Peter S. Zablocki
Historian, Author, History Teachers Talking Podcast Host.
Peter is the author of numerous books - the latest, Presidential Visits to New Jersey: A History, from The History Press - and articles pertaining to local and national history. His work has been published in Weird NJ Magazine, Military History Quarterly, Military History Magazine, and Honest History Magazine, among others.
When not writing, Peter co-hosts Evergreen Network's History Teachers Talking Podcast, where he and his best-friend discuss various historical topics in an easy to understand and lighthearted manner.
Peter is the Vice-President of the Denville Historical Society, Museum, and Research Center in New Jersey, as well as one of the town historians.
He lives in Denville NJ, with his wife, two sons, and two cats who often interrupt his writing.
Bullets That Changed America: Thirteen Historic Assassinations, Duels, Misfires, and Murders from McFarland Publishing
One gunshot fired by a single person could be powerful enough to move a whole nation. Most of us are familiar with the assassinations of Abraham Lincoln, John F. Kennedy, William McKinley, and Martin Luther King Jr., and their long-lasting consequences. However, history is littered with lesser-known gunshots that have had equally echoing outcomes. Some were small mistakes or misjudgments, while others were acts of intent that sparked events that are now documented in our history textbooks. A single bullet serves as the catalyst for each of the stories in this book. We may or may not know who fired each bullet. Nonetheless, we know each bullet's endpoint and, more crucially, the effects they had on America's trajectory: the wars, social movements, and political and economic paradigm shifts. Because they are probably not discussed in history classrooms, the names of those involved may not be recognizable enough to elicit any feelings of outrage. However, the events that their acts precipitated have become etched in American history.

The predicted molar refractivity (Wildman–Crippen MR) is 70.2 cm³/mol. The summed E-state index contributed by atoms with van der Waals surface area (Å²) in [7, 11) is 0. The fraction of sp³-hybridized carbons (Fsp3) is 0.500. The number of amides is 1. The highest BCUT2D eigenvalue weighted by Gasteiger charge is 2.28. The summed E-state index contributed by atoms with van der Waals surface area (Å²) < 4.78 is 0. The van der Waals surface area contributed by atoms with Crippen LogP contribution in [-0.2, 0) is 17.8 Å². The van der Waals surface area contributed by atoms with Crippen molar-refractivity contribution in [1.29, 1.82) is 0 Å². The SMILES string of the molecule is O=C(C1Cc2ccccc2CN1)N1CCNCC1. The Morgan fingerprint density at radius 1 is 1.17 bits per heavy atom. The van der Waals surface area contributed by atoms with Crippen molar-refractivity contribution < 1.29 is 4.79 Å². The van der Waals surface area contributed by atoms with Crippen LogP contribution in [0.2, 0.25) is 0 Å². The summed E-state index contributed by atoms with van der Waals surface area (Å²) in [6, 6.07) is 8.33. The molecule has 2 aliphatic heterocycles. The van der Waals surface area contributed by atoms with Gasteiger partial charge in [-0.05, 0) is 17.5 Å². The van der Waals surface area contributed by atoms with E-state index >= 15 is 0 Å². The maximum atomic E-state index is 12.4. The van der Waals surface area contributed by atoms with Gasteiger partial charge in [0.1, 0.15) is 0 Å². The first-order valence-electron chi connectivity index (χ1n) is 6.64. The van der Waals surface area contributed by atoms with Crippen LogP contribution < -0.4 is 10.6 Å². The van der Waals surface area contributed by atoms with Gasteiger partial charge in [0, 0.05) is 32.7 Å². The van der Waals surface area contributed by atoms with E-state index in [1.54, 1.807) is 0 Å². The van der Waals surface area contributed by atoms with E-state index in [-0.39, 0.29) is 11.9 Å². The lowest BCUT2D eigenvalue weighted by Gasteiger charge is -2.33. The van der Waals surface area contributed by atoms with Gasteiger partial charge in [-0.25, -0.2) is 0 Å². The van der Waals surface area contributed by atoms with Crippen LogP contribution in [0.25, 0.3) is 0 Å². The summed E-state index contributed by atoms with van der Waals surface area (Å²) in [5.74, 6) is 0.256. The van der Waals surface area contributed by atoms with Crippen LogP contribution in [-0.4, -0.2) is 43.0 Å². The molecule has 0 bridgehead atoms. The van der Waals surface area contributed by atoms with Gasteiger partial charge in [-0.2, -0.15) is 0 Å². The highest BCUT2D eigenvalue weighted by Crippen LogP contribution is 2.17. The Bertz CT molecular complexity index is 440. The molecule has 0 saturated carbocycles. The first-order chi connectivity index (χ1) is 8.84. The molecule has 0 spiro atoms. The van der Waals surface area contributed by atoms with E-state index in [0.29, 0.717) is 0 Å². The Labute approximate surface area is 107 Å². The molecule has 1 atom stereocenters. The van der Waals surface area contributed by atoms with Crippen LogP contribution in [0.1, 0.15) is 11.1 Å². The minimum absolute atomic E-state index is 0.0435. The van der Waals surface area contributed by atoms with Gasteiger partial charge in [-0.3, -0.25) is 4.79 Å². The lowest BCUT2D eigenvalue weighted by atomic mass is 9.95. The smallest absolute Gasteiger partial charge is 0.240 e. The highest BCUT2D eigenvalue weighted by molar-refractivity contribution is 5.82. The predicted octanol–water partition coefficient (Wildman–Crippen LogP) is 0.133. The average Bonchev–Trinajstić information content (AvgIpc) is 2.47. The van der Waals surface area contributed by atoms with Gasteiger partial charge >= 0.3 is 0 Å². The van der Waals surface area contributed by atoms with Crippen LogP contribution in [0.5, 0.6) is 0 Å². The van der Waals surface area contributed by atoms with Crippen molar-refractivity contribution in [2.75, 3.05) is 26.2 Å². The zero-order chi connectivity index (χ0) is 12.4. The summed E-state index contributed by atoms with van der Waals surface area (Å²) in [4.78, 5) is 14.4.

The 1788 Morristown Ghost Hoax: The Search for Lost Revolutionary War Treasure from The History Press
The saga of the Morristown ghost has been told around campfires and dinner tables in Morris County for generations. Local legend claimed British Loyalists secretly buried stolen Patriot treasure on Schooley Mountain as they fled the oncoming forces of George Washington during the Revolutionary War. Years later in 1788, a former school teacher from Connecticut, Ransford Rodgers, convinced local prominent Morristown families that a ghost was protecting the true location of the treasure and he alone could exercise it. Little did the victims know, Rodgers was perpetuating an elaborate hoax and eventually extorted large sums of money from the embarrassed local elite. The tale has been recounted in various sensational pamphlets and publications ever since, leaving behind a mystery of what is true or myth.
Terror Over Elizabeth, New Jersey
Terror Over Elizabeth New Jersey: Three Airplane Crashes in 58 Days and the Fight for Newark Airport